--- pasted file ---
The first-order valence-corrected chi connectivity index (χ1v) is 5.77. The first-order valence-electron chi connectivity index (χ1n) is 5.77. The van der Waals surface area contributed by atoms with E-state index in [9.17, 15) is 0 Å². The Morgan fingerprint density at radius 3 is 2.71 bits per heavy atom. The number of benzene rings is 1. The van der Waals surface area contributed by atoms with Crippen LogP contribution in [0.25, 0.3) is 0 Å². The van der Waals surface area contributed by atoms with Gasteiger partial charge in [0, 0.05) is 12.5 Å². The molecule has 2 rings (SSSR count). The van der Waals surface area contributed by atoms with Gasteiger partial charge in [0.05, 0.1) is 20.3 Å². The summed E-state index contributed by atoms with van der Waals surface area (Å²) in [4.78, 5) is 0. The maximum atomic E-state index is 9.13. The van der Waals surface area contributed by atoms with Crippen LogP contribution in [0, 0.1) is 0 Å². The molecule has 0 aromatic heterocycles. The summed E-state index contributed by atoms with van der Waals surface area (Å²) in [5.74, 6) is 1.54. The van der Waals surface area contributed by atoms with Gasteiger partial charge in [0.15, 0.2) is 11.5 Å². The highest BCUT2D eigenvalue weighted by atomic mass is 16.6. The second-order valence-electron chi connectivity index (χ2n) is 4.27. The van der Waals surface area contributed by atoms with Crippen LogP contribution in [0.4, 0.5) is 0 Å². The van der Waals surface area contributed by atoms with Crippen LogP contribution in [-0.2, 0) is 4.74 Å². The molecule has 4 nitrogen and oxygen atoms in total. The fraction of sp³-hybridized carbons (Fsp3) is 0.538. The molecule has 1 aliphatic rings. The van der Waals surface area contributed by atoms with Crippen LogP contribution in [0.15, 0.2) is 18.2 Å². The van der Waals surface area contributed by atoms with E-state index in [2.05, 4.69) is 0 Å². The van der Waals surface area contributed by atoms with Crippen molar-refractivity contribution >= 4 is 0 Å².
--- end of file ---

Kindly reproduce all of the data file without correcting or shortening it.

The first-order valence-corrected chi connectivity index (χ1v) is 5.77. The first-order valence-electron chi connectivity index (χ1n) is 5.77. The van der Waals surface area contributed by atoms with E-state index in [9.17, 15) is 0 Å². The Morgan fingerprint density at radius 3 is 2.71 bits per heavy atom. The number of benzene rings is 1. The van der Waals surface area contributed by atoms with Crippen LogP contribution in [0.25, 0.3) is 0 Å². The van der Waals surface area contributed by atoms with Gasteiger partial charge in [0, 0.05) is 12.5 Å². The molecule has 2 rings (SSSR count). The van der Waals surface area contributed by atoms with Gasteiger partial charge in [0.05, 0.1) is 20.3 Å². The summed E-state index contributed by atoms with van der Waals surface area (Å²) in [4.78, 5) is 0. The maximum atomic E-state index is 9.13. The van der Waals surface area contributed by atoms with Crippen LogP contribution in [0, 0.1) is 0 Å². The molecule has 0 aromatic heterocycles. The summed E-state index contributed by atoms with van der Waals surface area (Å²) in [5.74, 6) is 1.54. The van der Waals surface area contributed by atoms with Gasteiger partial charge in [0.15, 0.2) is 11.5 Å². The highest BCUT2D eigenvalue weighted by atomic mass is 16.6. The second-order valence-electron chi connectivity index (χ2n) is 4.27. The van der Waals surface area contributed by atoms with Crippen LogP contribution in [0.4, 0.5) is 0 Å². The van der Waals surface area contributed by atoms with Crippen LogP contribution in [-0.2, 0) is 4.74 Å². The molecule has 4 nitrogen and oxygen atoms in total. The fraction of sp³-hybridized carbons (Fsp3) is 0.538. The molecule has 1 aliphatic rings. The van der Waals surface area contributed by atoms with Crippen LogP contribution in [0.15, 0.2) is 18.2 Å². The van der Waals surface area contributed by atoms with E-state index in [2.05, 4.69) is 0 Å². The van der Waals surface area contributed by atoms with Crippen molar-refractivity contribution >= 4 is 0 Å².